What do We Know about the New Economy?

  • Karl Aiginger


Quite a few attempts have been made to define the “New Economy”. One indirect approach is to stress the two input factors which increasingly shape developed economies: knowledge-based services and information and communication technology (ICT). Another line is to stress the interrelated changes in technology, organisation and consumption that came up in the last decade of the twentieth century. Paul Geroski offers a third definition which is very nice and easy: he defines the New Economy by the existence of two sectors; for him, “New Economy” is information and communication technology (ICT) plus life sciences. Countries with large shares of these two industries in production and consumption are frontrunners in the New Economy.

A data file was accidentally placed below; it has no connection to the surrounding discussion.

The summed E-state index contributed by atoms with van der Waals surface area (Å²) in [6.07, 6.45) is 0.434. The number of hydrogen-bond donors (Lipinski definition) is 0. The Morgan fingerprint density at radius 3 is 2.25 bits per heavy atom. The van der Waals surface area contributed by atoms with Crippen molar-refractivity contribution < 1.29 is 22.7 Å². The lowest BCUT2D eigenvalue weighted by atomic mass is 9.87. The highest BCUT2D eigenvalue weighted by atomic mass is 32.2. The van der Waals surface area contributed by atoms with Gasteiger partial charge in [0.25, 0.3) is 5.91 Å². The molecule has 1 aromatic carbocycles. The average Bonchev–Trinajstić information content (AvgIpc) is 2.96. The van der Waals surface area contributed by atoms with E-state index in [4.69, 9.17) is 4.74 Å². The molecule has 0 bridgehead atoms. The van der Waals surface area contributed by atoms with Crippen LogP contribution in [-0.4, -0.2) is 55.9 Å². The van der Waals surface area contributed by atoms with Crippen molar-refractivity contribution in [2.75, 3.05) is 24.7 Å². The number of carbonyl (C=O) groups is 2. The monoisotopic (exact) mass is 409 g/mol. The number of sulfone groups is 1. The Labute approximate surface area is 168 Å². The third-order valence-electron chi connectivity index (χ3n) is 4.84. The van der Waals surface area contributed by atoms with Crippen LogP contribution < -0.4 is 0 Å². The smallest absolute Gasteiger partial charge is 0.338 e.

Welfare State General Purpose Technology Information Technology Society European Welfare State Product Market Regulation 
These keywords were added by machine and not by the authors. This process is experimental and the keywords may be updated as the learning algorithm improves.


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  1. Aiginger, K., Growth difference between Europe and the US in the nineties: causes and likelihood of persistence, Stanford University, European Forum Working Paper, 2002, (1).Google Scholar
  2. Aiginger, K., The New European Model of the Reformed Welfare State, Stanford University, European Forum Working Paper, 2002, (2).Google Scholar
  3. European Commission, Competitiveness Report 2001, Brussels, 2001.Google Scholar
  4. Geroski, P., The Public Policy Challenge of the New Economy (in this volume)Google Scholar

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© Springer Science+Business Media New York 2003

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  • Karl Aiginger

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